I’ll be honest. I’ve had this book on my nightstand for a month, and I didn’t want to read it.
Don’t get me wrong: I adore Lisa-Jo Baker and her writing. When her Surprised by Motherhood book came out, I raced through it and then bought copies for all my mama friends’ birthdays that year.
I just didn’t think a book titled Never Unfriended was for me. Gratefully, I’m surrounded by an amazing circle of friends and, if anything, my issue is not lack of friends but not having enough time to spend with these women.
As I stepped into this book, I quickly realized that Lisa-Jo had some important things to say about friendship that I needed to hear. I discovered that I do have some past hurts and hang-ups from broken friendships that have been weighing me down.
Lisa-Jo offers up a healthy mix of authentic, personal anecdotes and rich biblical teaching. About three chapters in, I realized this book wasn’t just about friendships gone awry or girl drama like I thought. This book is actually about cultivating real, authentic community. There couldn’t be a topic more near and dear to my heart.
I love how Lisa-Jo is willing to go first. She admits it’s taken her a while to get there but she’s committed to stepping out of her comfort zone for friendships. “So I’m going all in,” she writes, “I’m going to keep showing up and going first and telling my embarrassing stories because I’ve learned that it’s when we let people see the un-Photoshopped parts of our lives that they’re the most comfortable.”
Lisa-Jo models for us all the importance of vulnerability and commitment in pursuing friendships. She talks about the power of shared stories and letting people into our awkward moments and imperfect living rooms.
When Lisa-Jo starts talking about being “un-fine” in front of her friends, my mind immediately flashes back to two years ago when my husband was dying of cancer and my people rushed in to fold laundry, wash the grimy dishes, and hold me close when I was choking back the salty tears of my new reality.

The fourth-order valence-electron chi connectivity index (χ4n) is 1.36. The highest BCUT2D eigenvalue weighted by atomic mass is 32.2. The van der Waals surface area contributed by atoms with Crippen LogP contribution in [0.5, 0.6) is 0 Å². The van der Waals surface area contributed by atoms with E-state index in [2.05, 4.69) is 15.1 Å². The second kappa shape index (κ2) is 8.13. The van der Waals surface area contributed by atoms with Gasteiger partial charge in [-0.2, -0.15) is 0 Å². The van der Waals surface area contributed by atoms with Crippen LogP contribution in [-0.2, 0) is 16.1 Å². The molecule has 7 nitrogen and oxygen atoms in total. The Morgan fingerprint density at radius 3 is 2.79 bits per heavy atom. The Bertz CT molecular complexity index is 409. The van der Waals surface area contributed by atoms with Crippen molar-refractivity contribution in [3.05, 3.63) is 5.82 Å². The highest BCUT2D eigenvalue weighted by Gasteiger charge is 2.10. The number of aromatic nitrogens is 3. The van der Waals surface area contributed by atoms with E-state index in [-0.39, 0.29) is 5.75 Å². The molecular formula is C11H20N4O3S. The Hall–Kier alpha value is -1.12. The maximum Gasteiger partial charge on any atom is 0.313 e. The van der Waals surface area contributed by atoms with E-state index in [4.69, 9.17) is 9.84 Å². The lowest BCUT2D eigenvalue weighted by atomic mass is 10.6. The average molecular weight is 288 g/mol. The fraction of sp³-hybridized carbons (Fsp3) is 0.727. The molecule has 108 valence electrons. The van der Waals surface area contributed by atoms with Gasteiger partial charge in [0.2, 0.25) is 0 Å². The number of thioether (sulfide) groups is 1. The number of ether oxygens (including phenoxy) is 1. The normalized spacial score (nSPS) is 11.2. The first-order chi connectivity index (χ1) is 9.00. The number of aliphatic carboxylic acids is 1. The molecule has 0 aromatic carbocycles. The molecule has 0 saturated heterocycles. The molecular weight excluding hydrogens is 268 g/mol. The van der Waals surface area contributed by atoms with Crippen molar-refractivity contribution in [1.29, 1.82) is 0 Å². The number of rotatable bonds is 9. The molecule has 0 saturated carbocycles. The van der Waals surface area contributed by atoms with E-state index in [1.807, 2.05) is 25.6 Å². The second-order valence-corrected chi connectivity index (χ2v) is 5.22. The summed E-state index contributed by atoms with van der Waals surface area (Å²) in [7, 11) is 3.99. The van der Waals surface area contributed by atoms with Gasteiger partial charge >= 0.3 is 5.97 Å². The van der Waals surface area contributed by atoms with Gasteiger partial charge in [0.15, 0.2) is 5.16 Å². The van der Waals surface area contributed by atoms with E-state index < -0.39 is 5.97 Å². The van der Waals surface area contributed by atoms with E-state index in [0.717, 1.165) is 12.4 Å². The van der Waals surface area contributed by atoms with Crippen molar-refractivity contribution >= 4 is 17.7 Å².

This is the messy stuff true friendship is made of.
Perhaps the most challenging part of this book for me was Chapter 6, “We Can’t Control Other People’s Stories.” Lisa-Jo spoke right into my heart about some sticky friend situations I’ve endured in the past.
She wisely writes, “Every time a relationship has been more toxic than I could possibly transform, I was either too young or too vulnerable or too unqualified to be able to make anything healthy out of that environment. Because some wounds need professional, tender counseling from those qualified to speak objectively into a raw and hurting person. In those cases, God has given the protection of being able to grant forgiveness while simultaneously opening an exit for me to leave so there was still a chance to heal.”
Lisa-Jo’s book whispers, “I’ve been there” while reminding me of healthy ways to navigate the ups and downs of friendship. I’m so very grateful I kept reading.
If you have ever suffered from FOMO, been squeezed tight by the clutches of competition, or wondered how to deepen your friendships in this chaotic world, this book is for you.
**If you are an avid reader, I encourage you to check out some of my other book reviews. These books have carried me through seasons of tragedy and triumph.
I often serve on book launch teams as a way to get to know authors and their message better. I had the privilege of being part of Lisa-Jo’s launch team for Never Unfriended.
Next month I’ll be reviewing a mama travel memoir by Tsh Oxenreider called At Home in the World. Feel free to read ahead! I’m already a chapter in, and it’s fabulous!
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